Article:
what happens with something like Dreams, the idea of writing it in Sly
Stone's studio, black velvet bed, and curtains you could pull...it just
flowed out. It was written in about 5 minutes and I recorded it on a
little cassette that way I wouldn't be nervous about playing it for the
band. Everybody really liked it and we recorded it right away.
| Ken Caillat:
||When you guys
were working on those bass and drum parts, do you remember this coming
||Most of the
bass parts were pretty much as they first came out of the shoe. There
might've been one or two exceptions I think I butted heads with Lindsey on
one of them (laughs) but most of them were pretty much as they came out.
from years of playing the way we played certainly a blues background,
where you listen intently to what the vocal is doing.
||Make it simple
as possible give it a lot of air and space. It allows the rest of the song
to have sort of an ethereal quality.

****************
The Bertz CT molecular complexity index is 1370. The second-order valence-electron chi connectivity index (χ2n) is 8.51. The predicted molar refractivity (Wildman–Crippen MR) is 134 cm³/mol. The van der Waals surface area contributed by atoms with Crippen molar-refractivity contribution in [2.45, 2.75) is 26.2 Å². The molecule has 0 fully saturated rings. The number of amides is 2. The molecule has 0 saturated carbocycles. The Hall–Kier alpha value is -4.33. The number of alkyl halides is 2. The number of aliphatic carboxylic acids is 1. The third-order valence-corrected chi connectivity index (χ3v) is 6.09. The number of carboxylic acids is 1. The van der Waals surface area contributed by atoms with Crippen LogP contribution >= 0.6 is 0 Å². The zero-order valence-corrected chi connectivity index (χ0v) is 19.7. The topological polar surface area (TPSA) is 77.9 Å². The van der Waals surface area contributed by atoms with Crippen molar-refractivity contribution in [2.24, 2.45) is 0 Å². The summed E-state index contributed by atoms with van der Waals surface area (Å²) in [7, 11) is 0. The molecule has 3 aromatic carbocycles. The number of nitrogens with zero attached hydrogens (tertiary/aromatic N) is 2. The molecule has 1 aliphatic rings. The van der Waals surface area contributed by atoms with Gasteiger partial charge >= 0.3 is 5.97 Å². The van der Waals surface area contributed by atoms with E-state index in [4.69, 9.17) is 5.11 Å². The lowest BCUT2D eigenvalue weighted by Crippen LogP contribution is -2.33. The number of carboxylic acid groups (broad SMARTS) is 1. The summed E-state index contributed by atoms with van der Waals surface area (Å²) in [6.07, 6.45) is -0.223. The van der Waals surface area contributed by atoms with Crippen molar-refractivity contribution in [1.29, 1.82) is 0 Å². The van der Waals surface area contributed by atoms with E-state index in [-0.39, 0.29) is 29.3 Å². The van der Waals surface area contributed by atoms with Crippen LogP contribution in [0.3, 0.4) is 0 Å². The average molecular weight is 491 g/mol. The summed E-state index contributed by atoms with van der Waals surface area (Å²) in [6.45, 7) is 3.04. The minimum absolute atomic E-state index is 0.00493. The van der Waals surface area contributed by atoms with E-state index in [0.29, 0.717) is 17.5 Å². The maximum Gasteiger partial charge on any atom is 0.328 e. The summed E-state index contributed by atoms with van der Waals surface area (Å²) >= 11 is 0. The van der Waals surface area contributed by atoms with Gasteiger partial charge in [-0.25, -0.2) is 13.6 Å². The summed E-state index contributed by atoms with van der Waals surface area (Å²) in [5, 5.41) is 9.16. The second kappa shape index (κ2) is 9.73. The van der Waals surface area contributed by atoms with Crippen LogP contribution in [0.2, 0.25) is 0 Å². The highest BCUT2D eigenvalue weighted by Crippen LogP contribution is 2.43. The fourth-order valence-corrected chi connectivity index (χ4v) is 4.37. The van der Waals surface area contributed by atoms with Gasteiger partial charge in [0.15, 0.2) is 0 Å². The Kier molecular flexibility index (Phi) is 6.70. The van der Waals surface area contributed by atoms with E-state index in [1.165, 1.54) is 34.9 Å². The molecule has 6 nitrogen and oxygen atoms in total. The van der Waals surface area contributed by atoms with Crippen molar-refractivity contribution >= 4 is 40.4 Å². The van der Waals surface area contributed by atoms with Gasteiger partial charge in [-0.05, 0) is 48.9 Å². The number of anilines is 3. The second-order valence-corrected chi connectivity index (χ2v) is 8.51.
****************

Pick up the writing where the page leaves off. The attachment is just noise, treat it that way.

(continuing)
beginning there wasn't a piano, and I wrote all my songs on guitar. I took
lessons when I was 16, when I took lessons, just a few lessons©that©s all
I wrote on then. On the piano I can noozle myself into chords, even though
I don't have any idea what I'm doing. But still, they aren't just C, F and
||Dreams was an
interesting outcome for something which didn©t have a lot of variety in
terms of it's chord structures, but tons of variety in terms of it's
melodic left and right turns. There were 3 distinct sections that really
were the key. There is no drama without contrast, and we made the contrast
out of all that,, and it was a lot of fun.
||That was one
of the few songs that I just played and everyone went 'Oh yeah!' and liked
it. You know Dreams was a gift.